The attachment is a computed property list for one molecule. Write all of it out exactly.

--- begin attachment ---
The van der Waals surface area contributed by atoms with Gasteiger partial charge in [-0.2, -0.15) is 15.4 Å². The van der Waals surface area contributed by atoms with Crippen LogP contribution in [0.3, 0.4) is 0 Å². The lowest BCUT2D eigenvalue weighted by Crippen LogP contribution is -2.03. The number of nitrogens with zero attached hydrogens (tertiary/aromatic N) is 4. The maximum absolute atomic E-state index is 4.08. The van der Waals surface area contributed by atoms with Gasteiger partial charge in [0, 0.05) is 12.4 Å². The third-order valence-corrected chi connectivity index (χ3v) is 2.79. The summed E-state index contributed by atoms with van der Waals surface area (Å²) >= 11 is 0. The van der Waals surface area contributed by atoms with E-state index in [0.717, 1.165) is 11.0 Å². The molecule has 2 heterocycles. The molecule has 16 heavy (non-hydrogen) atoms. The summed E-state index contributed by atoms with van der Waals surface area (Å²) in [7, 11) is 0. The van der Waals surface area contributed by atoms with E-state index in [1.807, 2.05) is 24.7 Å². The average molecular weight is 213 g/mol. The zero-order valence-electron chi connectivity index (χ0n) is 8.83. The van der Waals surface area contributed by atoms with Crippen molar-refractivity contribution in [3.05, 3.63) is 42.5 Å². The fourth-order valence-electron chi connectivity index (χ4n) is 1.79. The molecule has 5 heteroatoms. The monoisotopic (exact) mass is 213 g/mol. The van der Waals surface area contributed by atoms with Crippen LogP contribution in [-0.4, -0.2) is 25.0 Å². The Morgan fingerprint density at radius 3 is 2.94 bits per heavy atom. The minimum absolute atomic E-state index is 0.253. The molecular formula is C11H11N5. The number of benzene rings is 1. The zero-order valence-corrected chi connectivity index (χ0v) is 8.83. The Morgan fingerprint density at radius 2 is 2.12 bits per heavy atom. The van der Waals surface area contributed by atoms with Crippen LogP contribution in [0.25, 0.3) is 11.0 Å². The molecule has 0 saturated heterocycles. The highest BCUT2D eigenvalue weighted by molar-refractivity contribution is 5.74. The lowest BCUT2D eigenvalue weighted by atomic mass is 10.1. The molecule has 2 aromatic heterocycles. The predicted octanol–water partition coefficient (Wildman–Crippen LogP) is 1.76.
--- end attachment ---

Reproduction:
The van der Waals surface area contributed by atoms with Gasteiger partial charge in [-0.2, -0.15) is 15.4 Å². The van der Waals surface area contributed by atoms with Crippen LogP contribution in [0.3, 0.4) is 0 Å². The lowest BCUT2D eigenvalue weighted by Crippen LogP contribution is -2.03. The number of nitrogens with zero attached hydrogens (tertiary/aromatic N) is 4. The maximum absolute atomic E-state index is 4.08. The van der Waals surface area contributed by atoms with Gasteiger partial charge in [0, 0.05) is 12.4 Å². The third-order valence-corrected chi connectivity index (χ3v) is 2.79. The summed E-state index contributed by atoms with van der Waals surface area (Å²) >= 11 is 0. The van der Waals surface area contributed by atoms with E-state index in [0.717, 1.165) is 11.0 Å². The molecule has 2 heterocycles. The molecule has 16 heavy (non-hydrogen) atoms. The summed E-state index contributed by atoms with van der Waals surface area (Å²) in [7, 11) is 0. The van der Waals surface area contributed by atoms with E-state index in [1.807, 2.05) is 24.7 Å². The average molecular weight is 213 g/mol. The zero-order valence-electron chi connectivity index (χ0n) is 8.83. The van der Waals surface area contributed by atoms with Crippen molar-refractivity contribution in [3.05, 3.63) is 42.5 Å². The fourth-order valence-electron chi connectivity index (χ4n) is 1.79. The molecule has 5 heteroatoms. The monoisotopic (exact) mass is 213 g/mol. The van der Waals surface area contributed by atoms with Crippen LogP contribution in [-0.4, -0.2) is 25.0 Å². The Morgan fingerprint density at radius 3 is 2.94 bits per heavy atom. The minimum absolute atomic E-state index is 0.253. The molecular formula is C11H11N5. The number of benzene rings is 1. The zero-order valence-corrected chi connectivity index (χ0v) is 8.83. The Morgan fingerprint density at radius 2 is 2.12 bits per heavy atom. The van der Waals surface area contributed by atoms with Crippen LogP contribution in [0.25, 0.3) is 11.0 Å². The molecule has 0 saturated heterocycles. The highest BCUT2D eigenvalue weighted by molar-refractivity contribution is 5.74. The lowest BCUT2D eigenvalue weighted by atomic mass is 10.1. The molecule has 2 aromatic heterocycles. The predicted octanol–water partition coefficient (Wildman–Crippen LogP) is 1.76.